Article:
For assessment year 1985-86, the assessment was originally completed under Section 143(1) on 22-8-1985 on a total income of Rs. 30,290. Similarly for assessment year 1986-87 while completing the assessment originally on 30-10-1986 under Section 143(1), the total income was determined at Rs. 34,700. For assessment year 1987-88, the assessee filed his income-tax return on 26-8-1987 admitting a total income of Rs. 24,000. Along with this return the assessee filed registered valuer's report dated 15-11-1986 in which the total cost of construction was estimated by the registered valuer at Rs. 3,10,240 out of which he had deducted a sum of Rs. 30,240 which represents 10 per cent of the estimated cost of construction towards self-supervision and ultimately he arrived at the estimated cost of construction of Rs. 2,30,000, The registered value adopted detailed estimate method in his report. The value of construction cost estimated or admitted was considered to be low and, therefore, the assessing officer had referred the question of estimating the cost of construction to the Valuation Cell (Asstt. Engineer, Unit No.I, Valuation Cell, Income-tax Deptt., Hyderabad). The Departmental valuer had visited the building and filed his report dated 11-5-1988 in which he estimated the total cost of construction at Rs.3,83,367 and after conceding Rs. 28,790 which represents 71/2 per cent of the total cost of construction towards self-supervision, estimated the ultimate cost of construction at Rs. 3,55,077. The assessing officer addressed two letters dated 13-6-1988 and 15-6-1988 calling upon the assessee to file his objections to the valuation report of the Valuation Cell. The assessee was specifically called upon to state his objections why the amount of Rs. 28,790 conceded by the registered valuer towards self-supervision should not be withdrawn since the assessee is a medical practitioner and it would not have been possible for him to supervise the construction of the building personally, and also why the cost of construction of Rs. 3,83,867 arrived at by the Valuation Cell should not be adopted and why the difference in cost of construction of Rs. 1,05,867 should not be assessed as income from 'undisclosed sources' for assessment year 1987-88. The assessee was also required to appear with books of account, vouchers, etc. for the hearing. The assessee filed a letter dated 6-10-1988 on 11-10-1988. Stating his objections which were all catalogued in the assessment order passed by the Assessing Officer for assessment year 1987-88. Thereupon the Assessing Officer issued another notice to the assessee dated 15-7-1988 to file full details to produce evidence towards loans etc. The assessee got filed through his authorised representative a reply dated 28-7-1988 on 2-8-1988. The Assessing Officer while completing the assessment for the assessment year 1987-88 had preferred to follow the report of the Valuation Cell than against the report of the registered valuer. After mentioning the reasons for doing so, he utimately adopted the figure of Rs. 3,55,000 as estimated cost of construction. Thus as against the estimated cost of construction of Rs. 3,55,000, the Assessing Officer found that the admitted cost of construction was only Rs. 2,78,000 and the difference between the estimated cost and admitted cost being Rs.77,000 he proposed to include the same as income of the assessee under the head 'Undisclosed sources'. At that juncture, the authorised representative who appeared for the assessee contended before the Assessing Officer that since the period of construction extended over three accounting years ending with assessment year 1987-88, without prejudice to his general contention that there is no difference in the cost of construction, he submitted that the difference should be distributed in all the three assessment years during which the construction went on. The Income-tax Officer had accepted this contention and apportioned the sum of Rs.77,000 over the three assessment years as under:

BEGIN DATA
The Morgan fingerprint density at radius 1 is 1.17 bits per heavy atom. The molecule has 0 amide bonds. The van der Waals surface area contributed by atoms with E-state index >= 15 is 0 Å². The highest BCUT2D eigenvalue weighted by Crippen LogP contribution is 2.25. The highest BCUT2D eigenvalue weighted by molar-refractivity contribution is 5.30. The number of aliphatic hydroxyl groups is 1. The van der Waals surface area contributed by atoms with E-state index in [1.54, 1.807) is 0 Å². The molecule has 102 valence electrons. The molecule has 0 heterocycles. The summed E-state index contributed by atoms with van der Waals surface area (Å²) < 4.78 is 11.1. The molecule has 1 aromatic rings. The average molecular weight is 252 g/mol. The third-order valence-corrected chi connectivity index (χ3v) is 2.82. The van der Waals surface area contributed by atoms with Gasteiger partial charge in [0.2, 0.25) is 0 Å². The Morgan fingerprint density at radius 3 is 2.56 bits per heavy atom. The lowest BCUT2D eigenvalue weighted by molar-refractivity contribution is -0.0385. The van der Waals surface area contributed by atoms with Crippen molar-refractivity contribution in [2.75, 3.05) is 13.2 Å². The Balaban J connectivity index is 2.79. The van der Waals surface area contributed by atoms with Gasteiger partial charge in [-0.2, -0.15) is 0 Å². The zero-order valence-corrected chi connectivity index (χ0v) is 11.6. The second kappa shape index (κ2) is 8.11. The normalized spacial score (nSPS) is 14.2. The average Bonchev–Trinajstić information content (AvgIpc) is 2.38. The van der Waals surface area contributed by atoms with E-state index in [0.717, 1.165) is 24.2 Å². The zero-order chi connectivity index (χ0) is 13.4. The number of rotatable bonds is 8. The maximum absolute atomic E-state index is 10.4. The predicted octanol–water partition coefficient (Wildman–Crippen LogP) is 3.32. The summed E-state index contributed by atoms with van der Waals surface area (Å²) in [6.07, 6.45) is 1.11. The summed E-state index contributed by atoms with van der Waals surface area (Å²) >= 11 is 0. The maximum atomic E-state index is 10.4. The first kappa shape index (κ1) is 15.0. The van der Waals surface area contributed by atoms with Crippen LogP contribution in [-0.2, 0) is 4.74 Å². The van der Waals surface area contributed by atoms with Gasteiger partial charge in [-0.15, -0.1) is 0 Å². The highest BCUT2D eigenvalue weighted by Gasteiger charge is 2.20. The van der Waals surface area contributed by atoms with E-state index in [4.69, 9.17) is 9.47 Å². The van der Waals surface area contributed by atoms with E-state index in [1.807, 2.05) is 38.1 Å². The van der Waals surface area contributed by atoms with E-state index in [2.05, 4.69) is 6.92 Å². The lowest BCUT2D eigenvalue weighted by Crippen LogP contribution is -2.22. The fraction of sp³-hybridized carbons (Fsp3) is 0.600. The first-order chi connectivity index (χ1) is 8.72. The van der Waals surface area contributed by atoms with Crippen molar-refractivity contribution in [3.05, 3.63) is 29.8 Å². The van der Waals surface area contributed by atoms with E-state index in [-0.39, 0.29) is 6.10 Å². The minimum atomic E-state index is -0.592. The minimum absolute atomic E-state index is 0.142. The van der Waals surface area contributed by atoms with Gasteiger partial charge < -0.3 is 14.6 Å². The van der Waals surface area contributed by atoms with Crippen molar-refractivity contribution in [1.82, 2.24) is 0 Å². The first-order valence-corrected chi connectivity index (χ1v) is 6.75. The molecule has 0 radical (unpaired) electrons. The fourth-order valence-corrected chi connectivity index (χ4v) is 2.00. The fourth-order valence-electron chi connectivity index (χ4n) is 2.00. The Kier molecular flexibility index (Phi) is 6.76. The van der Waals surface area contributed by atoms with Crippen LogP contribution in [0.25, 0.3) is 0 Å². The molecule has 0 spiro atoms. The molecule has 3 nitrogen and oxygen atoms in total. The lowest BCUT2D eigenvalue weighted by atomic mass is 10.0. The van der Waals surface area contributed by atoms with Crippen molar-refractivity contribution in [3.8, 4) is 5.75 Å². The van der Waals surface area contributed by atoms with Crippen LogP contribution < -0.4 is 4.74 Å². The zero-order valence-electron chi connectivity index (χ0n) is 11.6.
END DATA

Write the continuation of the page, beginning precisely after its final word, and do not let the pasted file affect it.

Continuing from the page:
He found that the withdrawals towards household expenses were meant for the three assessment years. The admitted withdrawals were Rs.6,000 per year. The assessee was having his wife, two children and a mother Children are studying in schools. He, therefore, estimated the reasonable household expenses at about Rs.8,000 per year and the difference of Rs.2,000 was sought to be added in each of the three assessment years, namely, 1985-86, 1986-87 and 1987-88. For this purpose the assessee was issued a notice under Section 148 on 5-8-1988 reopening the assessments for 1985-86 and 1986-87 and called upon the assessee to file his return. The assessee filed his return on 8-8-1988 admitting a total income of Rs.32,290 for assessment year 1985-86 and Rs. 34,700 for assessment year 1986-87. Subsequently after hearing from the assessee, re-assessments were completed for 1985-86 and 1986-87 by his reassessment orders dated 22-8-1988, in which he added Rs.25,000 and Rs. 20,000 respectively being the difference in cost of construction of the residential house in assessment years 1985-86 and 1986-87 respectively. In the regular assessment framed for assessment year 1987-88, he had included a sum of Rs. 32,000 towards 'income from other sources' representing difference in cost of consruction of the residential unit. Thus, the Income-tax Officer had committed an apparent error or mistake in respect of adding Rs.25,000 for assessment year 1985-86 and Rs.32,000 for assessment year 1987-88. Therefore, he had passed a rectificatory order under Section 154 dated 8-12-1988. According to the Income-tax Officer's rectificatory orders, the addition made for assessment year 1985-86 was Rs.32,000 and the addition made for assessment year 1988-89 was Rs.25,000 being the difference in cost of construction of the residential house in those years.